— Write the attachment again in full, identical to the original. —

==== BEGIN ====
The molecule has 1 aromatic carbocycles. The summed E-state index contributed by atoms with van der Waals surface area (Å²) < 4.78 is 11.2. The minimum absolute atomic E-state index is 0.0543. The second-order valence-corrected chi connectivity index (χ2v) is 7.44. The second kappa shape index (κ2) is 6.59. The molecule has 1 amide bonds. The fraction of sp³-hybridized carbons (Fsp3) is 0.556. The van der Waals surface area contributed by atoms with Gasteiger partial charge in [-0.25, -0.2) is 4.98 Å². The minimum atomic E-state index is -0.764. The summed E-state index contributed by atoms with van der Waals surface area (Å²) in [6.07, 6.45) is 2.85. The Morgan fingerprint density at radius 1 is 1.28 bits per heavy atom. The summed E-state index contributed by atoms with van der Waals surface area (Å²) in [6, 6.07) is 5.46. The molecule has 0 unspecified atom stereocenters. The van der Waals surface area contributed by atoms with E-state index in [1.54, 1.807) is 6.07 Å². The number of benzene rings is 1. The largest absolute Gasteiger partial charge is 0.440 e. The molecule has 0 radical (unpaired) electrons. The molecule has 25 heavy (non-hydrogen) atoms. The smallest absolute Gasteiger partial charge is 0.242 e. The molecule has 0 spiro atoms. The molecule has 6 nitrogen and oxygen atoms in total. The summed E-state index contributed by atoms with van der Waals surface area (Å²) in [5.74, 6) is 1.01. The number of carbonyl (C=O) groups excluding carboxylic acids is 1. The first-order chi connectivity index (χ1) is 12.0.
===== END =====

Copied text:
The molecule has 1 aromatic carbocycles. The summed E-state index contributed by atoms with van der Waals surface area (Å²) < 4.78 is 11.2. The minimum absolute atomic E-state index is 0.0543. The second-order valence-corrected chi connectivity index (χ2v) is 7.44. The second kappa shape index (κ2) is 6.59. The molecule has 1 amide bonds. The fraction of sp³-hybridized carbons (Fsp3) is 0.556. The van der Waals surface area contributed by atoms with Gasteiger partial charge in [-0.25, -0.2) is 4.98 Å². The minimum atomic E-state index is -0.764. The summed E-state index contributed by atoms with van der Waals surface area (Å²) in [6.07, 6.45) is 2.85. The Morgan fingerprint density at radius 1 is 1.28 bits per heavy atom. The summed E-state index contributed by atoms with van der Waals surface area (Å²) in [6, 6.07) is 5.46. The molecule has 0 unspecified atom stereocenters. The van der Waals surface area contributed by atoms with E-state index in [1.54, 1.807) is 6.07 Å². The number of benzene rings is 1. The largest absolute Gasteiger partial charge is 0.440 e. The molecule has 0 radical (unpaired) electrons. The molecule has 25 heavy (non-hydrogen) atoms. The smallest absolute Gasteiger partial charge is 0.242 e. The molecule has 0 spiro atoms. The molecule has 6 nitrogen and oxygen atoms in total. The summed E-state index contributed by atoms with van der Waals surface area (Å²) in [5.74, 6) is 1.01. The number of carbonyl (C=O) groups excluding carboxylic acids is 1. The first-order chi connectivity index (χ1) is 12.0.